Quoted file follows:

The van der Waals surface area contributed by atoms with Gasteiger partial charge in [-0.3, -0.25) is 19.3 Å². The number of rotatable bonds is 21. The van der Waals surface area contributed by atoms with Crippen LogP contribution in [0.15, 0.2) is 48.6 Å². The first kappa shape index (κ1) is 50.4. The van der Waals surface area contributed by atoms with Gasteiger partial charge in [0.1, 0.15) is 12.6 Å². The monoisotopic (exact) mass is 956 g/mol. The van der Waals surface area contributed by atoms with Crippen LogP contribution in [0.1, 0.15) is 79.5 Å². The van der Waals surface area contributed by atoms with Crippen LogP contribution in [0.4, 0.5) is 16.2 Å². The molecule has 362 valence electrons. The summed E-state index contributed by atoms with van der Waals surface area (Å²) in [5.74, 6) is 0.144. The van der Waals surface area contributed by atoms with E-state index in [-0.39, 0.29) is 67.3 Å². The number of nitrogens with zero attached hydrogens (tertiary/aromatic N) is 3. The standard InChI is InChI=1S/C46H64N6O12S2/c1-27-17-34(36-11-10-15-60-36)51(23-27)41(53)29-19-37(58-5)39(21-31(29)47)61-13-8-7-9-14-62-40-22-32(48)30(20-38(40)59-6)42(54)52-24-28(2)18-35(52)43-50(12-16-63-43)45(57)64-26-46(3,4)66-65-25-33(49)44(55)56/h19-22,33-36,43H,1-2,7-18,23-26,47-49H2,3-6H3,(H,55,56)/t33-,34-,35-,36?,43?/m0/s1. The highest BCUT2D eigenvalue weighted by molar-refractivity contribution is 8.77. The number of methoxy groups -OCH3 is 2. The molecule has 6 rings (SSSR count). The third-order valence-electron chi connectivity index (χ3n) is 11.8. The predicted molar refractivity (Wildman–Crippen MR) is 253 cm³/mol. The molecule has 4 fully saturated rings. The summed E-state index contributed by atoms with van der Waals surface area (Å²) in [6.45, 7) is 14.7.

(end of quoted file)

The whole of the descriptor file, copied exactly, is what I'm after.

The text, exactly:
The van der Waals surface area contributed by atoms with Gasteiger partial charge in [-0.3, -0.25) is 19.3 Å². The number of rotatable bonds is 21. The van der Waals surface area contributed by atoms with Crippen LogP contribution in [0.15, 0.2) is 48.6 Å². The first kappa shape index (κ1) is 50.4. The van der Waals surface area contributed by atoms with Gasteiger partial charge in [0.1, 0.15) is 12.6 Å². The monoisotopic (exact) mass is 956 g/mol. The van der Waals surface area contributed by atoms with Crippen LogP contribution in [0.1, 0.15) is 79.5 Å². The van der Waals surface area contributed by atoms with Crippen LogP contribution in [0.4, 0.5) is 16.2 Å². The molecule has 362 valence electrons. The summed E-state index contributed by atoms with van der Waals surface area (Å²) in [5.74, 6) is 0.144. The van der Waals surface area contributed by atoms with E-state index in [-0.39, 0.29) is 67.3 Å². The number of nitrogens with zero attached hydrogens (tertiary/aromatic N) is 3. The standard InChI is InChI=1S/C46H64N6O12S2/c1-27-17-34(36-11-10-15-60-36)51(23-27)41(53)29-19-37(58-5)39(21-31(29)47)61-13-8-7-9-14-62-40-22-32(48)30(20-38(40)59-6)42(54)52-24-28(2)18-35(52)43-50(12-16-63-43)45(57)64-26-46(3,4)66-65-25-33(49)44(55)56/h19-22,33-36,43H,1-2,7-18,23-26,47-49H2,3-6H3,(H,55,56)/t33-,34-,35-,36?,43?/m0/s1. The highest BCUT2D eigenvalue weighted by molar-refractivity contribution is 8.77. The number of methoxy groups -OCH3 is 2. The molecule has 6 rings (SSSR count). The third-order valence-electron chi connectivity index (χ3n) is 11.8. The predicted molar refractivity (Wildman–Crippen MR) is 253 cm³/mol. The molecule has 4 fully saturated rings. The summed E-state index contributed by atoms with van der Waals surface area (Å²) in [6.45, 7) is 14.7.